No portrait or photograph exists of Hemings. Even her skin tone remains a mystery, and a source of controversy. Cartoons in the 18th century, which aimed to derail Jefferson’s political career, portrayed her as dark-skinned. But her father was a white plantation owner and her mother, an enslaved woman, was of mixed race. One account described Hemings as “mighty near white.” Curators at Monticello opted not to re-create a physical image of her. Instead, they project a woman’s shadow on a wall.
At a time sexual abuses by powerful men have dominated the news, curators struggled over how to describe the relationship between Hemings and Jefferson — and in particular whether to use the word “rape” in the exhibit. The foundation held conference calls and meetings with historians, board members and descendants to discuss the question.
“There are a lot of people who believe rape is too polarizing a word,” said Niya Bates, a public historian at Monticello. “But it was a conversation that we knew we could not avoid. It’s a conversation the public is already having.”
In the end, historians opted to use the word “rape” with a question mark, knowing that some would criticize them for including the word, while others would have criticized them for leaving it out.
The question is asked on a plaque on the wall outside the Hemings exhibit titled “Sex, Power and Ownership.” It spells out the power dynamic between the two: Under Virginia law, Hemings was Jefferson’s property.
Curators acknowledged the question could be difficult for some visitors to digest, especially schoolchildren. “We’re still having a little heartburn” about the placement of the plaque, Bates said.
Lucia “Cinder” Stanton, a retired historian who spent 25 years collecting oral history from the descendants of slaves at Monticello, said it remains to be seen how the public will react. “The words ‘rape’ and ‘rapist,’ what it conjures up is not a nuanced situation,” she said. “There were other relationships like theirs which were clearly love matches.”
At reunions of the descendants of Monticello’s slaves, the question of whether Jefferson is guilty of rape has sparked heated arguments.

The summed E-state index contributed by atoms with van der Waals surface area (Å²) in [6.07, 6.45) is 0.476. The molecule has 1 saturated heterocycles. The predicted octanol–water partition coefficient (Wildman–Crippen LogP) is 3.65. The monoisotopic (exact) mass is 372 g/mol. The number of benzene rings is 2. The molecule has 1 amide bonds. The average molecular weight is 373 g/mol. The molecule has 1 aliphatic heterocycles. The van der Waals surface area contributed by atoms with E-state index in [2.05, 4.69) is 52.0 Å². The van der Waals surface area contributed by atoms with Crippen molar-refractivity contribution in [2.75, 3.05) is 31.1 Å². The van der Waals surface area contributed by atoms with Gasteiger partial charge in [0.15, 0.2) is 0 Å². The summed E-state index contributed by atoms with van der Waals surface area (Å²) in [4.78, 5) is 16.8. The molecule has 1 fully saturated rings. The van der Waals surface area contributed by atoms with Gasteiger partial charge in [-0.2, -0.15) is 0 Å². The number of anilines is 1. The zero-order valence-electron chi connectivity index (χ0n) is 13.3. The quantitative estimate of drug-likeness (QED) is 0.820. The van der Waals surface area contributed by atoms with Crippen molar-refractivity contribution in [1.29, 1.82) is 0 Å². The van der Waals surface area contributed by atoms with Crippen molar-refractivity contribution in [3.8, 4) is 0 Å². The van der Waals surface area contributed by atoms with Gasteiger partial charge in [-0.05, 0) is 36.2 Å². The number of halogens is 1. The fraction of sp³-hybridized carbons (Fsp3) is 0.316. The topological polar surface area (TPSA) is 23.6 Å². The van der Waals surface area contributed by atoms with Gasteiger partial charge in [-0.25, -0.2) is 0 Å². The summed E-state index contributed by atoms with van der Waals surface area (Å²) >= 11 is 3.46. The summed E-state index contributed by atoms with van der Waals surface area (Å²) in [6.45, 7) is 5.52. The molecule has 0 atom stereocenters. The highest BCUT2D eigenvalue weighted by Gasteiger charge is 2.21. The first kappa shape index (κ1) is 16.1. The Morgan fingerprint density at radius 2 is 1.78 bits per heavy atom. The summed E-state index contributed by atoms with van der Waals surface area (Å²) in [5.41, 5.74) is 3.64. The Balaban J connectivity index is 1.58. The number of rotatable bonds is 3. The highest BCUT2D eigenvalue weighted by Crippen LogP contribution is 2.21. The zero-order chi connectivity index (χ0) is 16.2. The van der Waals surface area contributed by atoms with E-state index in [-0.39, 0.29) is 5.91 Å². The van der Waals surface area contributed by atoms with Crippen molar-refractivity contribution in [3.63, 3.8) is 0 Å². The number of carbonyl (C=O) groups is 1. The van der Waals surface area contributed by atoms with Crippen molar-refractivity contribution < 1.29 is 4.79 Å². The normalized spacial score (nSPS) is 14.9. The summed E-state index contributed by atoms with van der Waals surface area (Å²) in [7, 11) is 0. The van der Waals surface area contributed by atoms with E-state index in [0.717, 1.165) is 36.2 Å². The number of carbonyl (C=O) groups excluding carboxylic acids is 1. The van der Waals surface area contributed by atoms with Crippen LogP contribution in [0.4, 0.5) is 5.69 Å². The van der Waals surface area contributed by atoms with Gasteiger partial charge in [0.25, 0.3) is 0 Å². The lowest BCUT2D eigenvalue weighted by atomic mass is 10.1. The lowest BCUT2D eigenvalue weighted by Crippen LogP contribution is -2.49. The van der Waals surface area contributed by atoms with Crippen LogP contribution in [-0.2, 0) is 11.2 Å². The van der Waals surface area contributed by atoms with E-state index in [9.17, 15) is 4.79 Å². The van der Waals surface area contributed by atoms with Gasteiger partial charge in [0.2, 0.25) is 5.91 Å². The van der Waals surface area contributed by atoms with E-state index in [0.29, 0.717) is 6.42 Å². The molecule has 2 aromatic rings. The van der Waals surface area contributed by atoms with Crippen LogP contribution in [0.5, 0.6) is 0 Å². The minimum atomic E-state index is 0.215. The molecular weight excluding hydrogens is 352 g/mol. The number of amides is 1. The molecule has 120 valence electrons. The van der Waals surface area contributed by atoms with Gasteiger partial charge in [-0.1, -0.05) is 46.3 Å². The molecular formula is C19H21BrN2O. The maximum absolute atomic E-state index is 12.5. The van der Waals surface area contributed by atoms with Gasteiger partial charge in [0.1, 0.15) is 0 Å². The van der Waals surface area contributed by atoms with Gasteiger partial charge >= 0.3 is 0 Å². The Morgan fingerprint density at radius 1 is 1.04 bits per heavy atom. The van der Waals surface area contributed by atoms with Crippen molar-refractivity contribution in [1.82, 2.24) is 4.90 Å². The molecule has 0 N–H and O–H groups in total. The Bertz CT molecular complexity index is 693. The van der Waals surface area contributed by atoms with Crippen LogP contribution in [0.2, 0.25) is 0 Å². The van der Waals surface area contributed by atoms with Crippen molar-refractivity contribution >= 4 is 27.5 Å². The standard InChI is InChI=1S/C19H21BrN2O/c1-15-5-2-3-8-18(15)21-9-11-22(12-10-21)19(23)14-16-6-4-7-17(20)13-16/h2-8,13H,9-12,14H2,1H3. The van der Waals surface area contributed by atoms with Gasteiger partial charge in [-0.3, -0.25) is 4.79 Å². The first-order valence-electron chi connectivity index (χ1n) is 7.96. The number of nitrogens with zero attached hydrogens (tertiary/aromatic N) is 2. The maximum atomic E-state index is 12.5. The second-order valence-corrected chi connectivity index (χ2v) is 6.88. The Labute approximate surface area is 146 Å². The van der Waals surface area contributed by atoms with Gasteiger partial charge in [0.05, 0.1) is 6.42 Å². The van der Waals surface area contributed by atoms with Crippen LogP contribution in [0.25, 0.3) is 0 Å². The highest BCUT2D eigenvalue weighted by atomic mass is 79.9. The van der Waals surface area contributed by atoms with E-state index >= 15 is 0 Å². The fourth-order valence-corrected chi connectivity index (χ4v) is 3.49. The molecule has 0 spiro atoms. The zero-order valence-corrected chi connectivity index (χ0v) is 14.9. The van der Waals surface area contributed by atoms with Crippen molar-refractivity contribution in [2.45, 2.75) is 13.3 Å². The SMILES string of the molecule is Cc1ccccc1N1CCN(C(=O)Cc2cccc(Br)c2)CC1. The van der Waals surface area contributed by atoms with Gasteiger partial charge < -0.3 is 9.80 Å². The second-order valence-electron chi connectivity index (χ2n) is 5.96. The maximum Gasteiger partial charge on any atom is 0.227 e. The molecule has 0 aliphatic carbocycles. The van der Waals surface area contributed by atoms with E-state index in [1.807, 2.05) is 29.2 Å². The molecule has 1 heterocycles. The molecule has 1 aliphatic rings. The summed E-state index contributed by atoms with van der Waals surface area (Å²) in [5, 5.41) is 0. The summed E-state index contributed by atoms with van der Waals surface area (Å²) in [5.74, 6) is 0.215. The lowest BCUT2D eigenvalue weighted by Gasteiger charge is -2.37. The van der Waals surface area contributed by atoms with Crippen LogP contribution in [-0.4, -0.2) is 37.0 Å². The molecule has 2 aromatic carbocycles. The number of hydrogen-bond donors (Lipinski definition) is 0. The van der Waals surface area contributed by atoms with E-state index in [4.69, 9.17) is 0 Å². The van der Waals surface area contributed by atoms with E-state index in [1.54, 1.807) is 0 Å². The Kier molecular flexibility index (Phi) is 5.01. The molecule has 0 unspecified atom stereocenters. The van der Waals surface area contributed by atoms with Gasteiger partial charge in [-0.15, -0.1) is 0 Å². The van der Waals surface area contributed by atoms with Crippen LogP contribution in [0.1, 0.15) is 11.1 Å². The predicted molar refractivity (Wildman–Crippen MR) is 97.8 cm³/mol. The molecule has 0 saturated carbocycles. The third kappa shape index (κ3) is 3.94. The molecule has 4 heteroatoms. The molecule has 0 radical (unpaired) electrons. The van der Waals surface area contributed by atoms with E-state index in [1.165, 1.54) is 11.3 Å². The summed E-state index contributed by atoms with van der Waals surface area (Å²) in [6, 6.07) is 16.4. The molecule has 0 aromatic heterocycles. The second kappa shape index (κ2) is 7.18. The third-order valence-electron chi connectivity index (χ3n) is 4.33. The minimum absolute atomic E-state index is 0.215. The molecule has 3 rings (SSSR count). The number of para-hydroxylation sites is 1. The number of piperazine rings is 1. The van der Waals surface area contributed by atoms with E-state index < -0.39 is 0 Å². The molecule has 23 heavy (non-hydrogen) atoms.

“I really don’t think slaves had a choice,” said Rosemary Medley Ghoston, a retired hairdresser in Ohio who discovered in the 1980s, through genealogical research, that she was a descendant of Madison Hemings. “Maybe if it was not rape, it was a duty that she had to fulfill.”
But her distant cousin, Julius “Calvin” Jefferson, whom she met at a descendants’ event, feels differently.
“I think it was a love story,” he said, noting that Hemings was the half sister of Jefferson’s late wife, Martha, whose death had devastated him. “Did she look like Martha? I think she did.”
The exhibit has divided the white descendants of Jefferson’s acknowledged family, and stoked outrage among a small but determined group of Jefferson enthusiasts who insist that he didn’t father Hemings’ children.
“The charge is an extremely serious charge against him,” said Mary Kelley, a sculptor from Chevy Chase, Maryland, who took a tour of Monticello in 2013 and was shocked by what she considered to be the guide’s negative tone about a man she has always idolized.
Afterward, she joined the Thomas Jefferson Heritage Society, a group that was formed to dispute the growing historical consensus that Jefferson fathered Hemings’ children. Now she hunts down clues about who else could have fathered Hemings’ children.
John H. Works Jr., a descendant of Jefferson’s who is among the founding members of the Thomas Jefferson Heritage Society, accuses the nonprofit organization that runs Monticello of bowing to political correctness, and insists the entire premise of the exhibit is flawed.
But his brother, David Works, who has embraced the descendants of slaves at Monticello as “cousins,” attended a special viewing Friday to celebrate.
“They are actually showing it as it was,” he said.
Annette Gordon-Reed, a history professor at Harvard University whose book, “Thomas Jefferson and Sally Hemings: An American Controversy,” helped bolster Monticello’s transformation, said it would take time for people to accept the changes.
“Some people come here and say, ‘I didn’t come here, to a slave plantation, to hear about slavery,’” she said. “There’s nothing to do but keep pushing back.”